Germany Rapped for Denying Asylum Seeker Turned Down by Norway

European Union immigration policy is standardized across all 27 member states, but Norway merely participates in many EU systems without being an official member of the bloc. 

Sykehustrappa is the Norwegian word for “sick house steps.” The sign appears in Longyearbyen, a small coal-mining town on Spitsbergen Island in Norway’s Svalbard archipelago known for its views of the Northern Lights. (Pixabay image via CNS)

LUXEMBOURG (CN) — Highlighting Norway’s status as one strongly connected to the EU yet not officially a member, the European Court of Justice ruled Thursday that member states cannot turn away asylum seekers out of hand if Norway has already rejected them.

The case stems from the 2008 application by an Iranian national for asylum in Norway. Identified in court documents as L.R., the man’s application was rejected in 2009 and he was turned over to Iranian authorities. In 2014, he applied for asylum again — this time in Germany — which rejected his application on the grounds that he’d already been rejected in Norway. 

Under the so-called Dublin Regulation, anyone seeking asylum is required to request it in the first EU country they physically enter. It is supposed to prevent migrants from asylum shopping throughout the 27-member bloc. 

As the EU’s high court underscored Thursday, however, Norway did authorize the Dublin Regulation but it is not a member state of the European Union. Rather, it is a member of the European Economic Area, which allows for the free movement of goods and services across borders. 

“An application for international protection made to a Member State cannot be classified as a ‘subsequent application’ if it has been made after a third State has refused to grant the applicant refugee status,” the Luxembourg-based court wrote.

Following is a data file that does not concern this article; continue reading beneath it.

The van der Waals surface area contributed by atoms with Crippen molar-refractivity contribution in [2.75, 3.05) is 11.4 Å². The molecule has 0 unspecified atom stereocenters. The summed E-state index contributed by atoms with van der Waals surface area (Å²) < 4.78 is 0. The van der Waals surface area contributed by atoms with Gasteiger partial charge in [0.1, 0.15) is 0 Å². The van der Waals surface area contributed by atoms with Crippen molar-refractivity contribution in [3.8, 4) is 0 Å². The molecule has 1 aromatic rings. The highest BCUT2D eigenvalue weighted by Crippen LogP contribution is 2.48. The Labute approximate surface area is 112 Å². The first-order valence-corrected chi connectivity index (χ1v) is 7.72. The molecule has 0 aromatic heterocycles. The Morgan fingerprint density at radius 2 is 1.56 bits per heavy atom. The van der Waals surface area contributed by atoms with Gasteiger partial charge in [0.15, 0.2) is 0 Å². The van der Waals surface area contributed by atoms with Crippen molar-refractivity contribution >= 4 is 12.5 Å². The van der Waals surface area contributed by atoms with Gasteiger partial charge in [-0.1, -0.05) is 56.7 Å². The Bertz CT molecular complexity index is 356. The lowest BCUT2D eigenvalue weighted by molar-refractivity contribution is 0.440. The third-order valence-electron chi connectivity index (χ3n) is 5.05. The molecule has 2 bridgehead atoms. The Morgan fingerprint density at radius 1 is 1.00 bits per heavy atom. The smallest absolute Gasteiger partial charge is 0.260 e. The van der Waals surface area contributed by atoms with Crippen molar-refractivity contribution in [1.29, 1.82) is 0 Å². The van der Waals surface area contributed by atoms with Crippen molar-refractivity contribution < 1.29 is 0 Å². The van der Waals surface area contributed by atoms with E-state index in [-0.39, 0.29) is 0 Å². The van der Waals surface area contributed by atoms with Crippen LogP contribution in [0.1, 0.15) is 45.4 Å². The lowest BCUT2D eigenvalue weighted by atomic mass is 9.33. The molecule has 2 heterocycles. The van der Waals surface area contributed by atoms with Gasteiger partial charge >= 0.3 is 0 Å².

L.R. first contested Germany’s rejection, before the Schleswig-Holsteinisches Verwaltungsgericht, the Administrative Court in Schleswig-Holstein, Germany, which referred the matter to the Court of Justice. 

According to the court’s Fourth Chamber, implementing the Dublin Regulation is not enough for Norway’s rejection to bar someone from applying for asylum in an EU member state. “It is clear from the unequivocal wording of the relevant provisions of [the Directive] that, as EU law currently stands, a third State cannot be treated in the same way as a Member State,” the court said. 

Germany had argued that it was unlikely someone rejected for asylum in Norway would be granted asylum in Germany, given that the immigration systems in both countries were similar. This argument failed, however, to sway the five-judge panel. “Even assuming that, as the referring court states, the Norwegian asylum system provides for a level of protection for asylum seekers equivalent to that laid down in Directive 2011/95, that fact cannot lead to a different conclusion,” the court wrote.  

In 2020 alone, 416,000 people applied for asylum in the European Union, down more than 30% from 2019 and down dramatically from the peak of the so-called Migrant Crisis, when new applications topped 1.3 million applications in 2015. Most of the applicants are from Syria, Afghanistan, Colombia or Venezuela. 

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